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New Campaign Aims to Create Culture of Hospitality for Migrants

July 11, 2017 — Four years ago last Saturday, Pope Francis made his first pastoral visit outside of Rome to the tiny island of Lampedusa, Italy, where he met with migrants who had made the treacherous crossing from the coast of North Africa and remembered the many who had died seeking refuge.

The pope’s call for solidarity with migrants has been a hallmark of his papacy, and the Jesuits of the United States and Canada are heeding that call by launching a new campaign that aims to create a culture of hospitality for migrants.

Working in partnership with the Ignatian Solidarity Network (ISN), the Campaign for Hospitality will reach out to U.S. and Canadian Jesuit universities, schools, parishes, social ministries, retreat centers, Jesuit communities, and other ministries. It will attempt to engage those in the Jesuit family who may not normally participate in social justice initiatives, such as alumni of Jesuit schools, parents of students, and parishioners.

Jesuit partners, such as Jesuit Refugee Service/USA and Jesuit Schools Network — as well as similar Jesuit programs outside the United States and Canada, including the Jesuit Migration Network in Latin America, the Conference of Jesuit Provincials in Latin America, Fe y Alegría, and the Jesuit Social Apostolate in Spain — have been invited to participate.

The campaign will expose the harsh realities associated with human migration and will include three main elements: encounter, understanding, and action. Public awareness materials will be available to participants as well as education and advocacy resources and information for those interested in hosting migrants.

ISN, an organization that advocates for social justice grounded in the spirituality of the Jesuits’ founder, St. Ignatius, aims for the campaign to build a greater culture of welcoming and compassion for those who migrate to the United States and Canada. That includes immigrants, refugees, and asylum seekers who are escaping violence, persecution, or extreme poverty.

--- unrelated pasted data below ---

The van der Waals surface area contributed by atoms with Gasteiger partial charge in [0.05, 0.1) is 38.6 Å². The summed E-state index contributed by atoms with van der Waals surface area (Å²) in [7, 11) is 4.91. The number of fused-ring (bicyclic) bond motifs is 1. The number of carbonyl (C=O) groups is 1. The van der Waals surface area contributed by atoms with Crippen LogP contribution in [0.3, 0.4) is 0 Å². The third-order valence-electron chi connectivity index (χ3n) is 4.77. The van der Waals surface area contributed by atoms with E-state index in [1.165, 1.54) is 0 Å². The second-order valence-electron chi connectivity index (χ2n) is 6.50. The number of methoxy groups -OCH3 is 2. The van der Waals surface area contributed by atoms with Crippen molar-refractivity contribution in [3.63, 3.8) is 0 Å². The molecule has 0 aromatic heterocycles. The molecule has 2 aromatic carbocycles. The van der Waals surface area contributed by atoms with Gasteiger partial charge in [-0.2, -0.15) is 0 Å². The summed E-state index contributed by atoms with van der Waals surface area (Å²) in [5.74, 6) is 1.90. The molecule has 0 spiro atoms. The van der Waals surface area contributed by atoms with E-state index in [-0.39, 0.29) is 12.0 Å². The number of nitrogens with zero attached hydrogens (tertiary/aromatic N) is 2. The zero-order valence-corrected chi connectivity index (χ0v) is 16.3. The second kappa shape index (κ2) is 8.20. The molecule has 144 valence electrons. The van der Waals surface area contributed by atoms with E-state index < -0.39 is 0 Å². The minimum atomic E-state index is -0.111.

“Encounter will often come through tangible experiences directly or virtually with those who migrate,” said Christopher Kerr, executive director of ISN. “Action will include advocacy, acts of hospitality, and public witness. Understanding has a double meaning — both providing resources for intellectual understanding of the issues and, perhaps more importantly, encouraging dialogue that leads people to a deeper understanding of the recognition of the realities migrants face — and the reasons that people feel challenged to be welcoming to them at times.”

But “images and words are not always sufficient when inviting people into transformation,” said Kerr.

“Our human nature often requires that we encounter the ‘wounds’ of injustice directly before we can truly come to understand them and respond to them.” For this reason, the campaign will include opportunities for getting to know migrants.

To do this, the campaign will partner with other Jesuit organizations, such as the Kino Border Initiative, which works with migrants at the U.S.-Mexico border. Local opportunities for interaction could include meeting with undocumented students at a Jesuit university, who could share their experiences with students, parents, and alumni in the area.

“I am encouraged to see this type of cooperation between Jesuit ministries and our Ignatian partners,” said Fr. Timothy Kesicki, SJ, president of the Jesuit Conference of Canada and the United States. “Together we can do so much to welcome migrants and displaced peoples and learn from their experience.”

For more on the Campaign for Hospitality and to register as a participant, click here.





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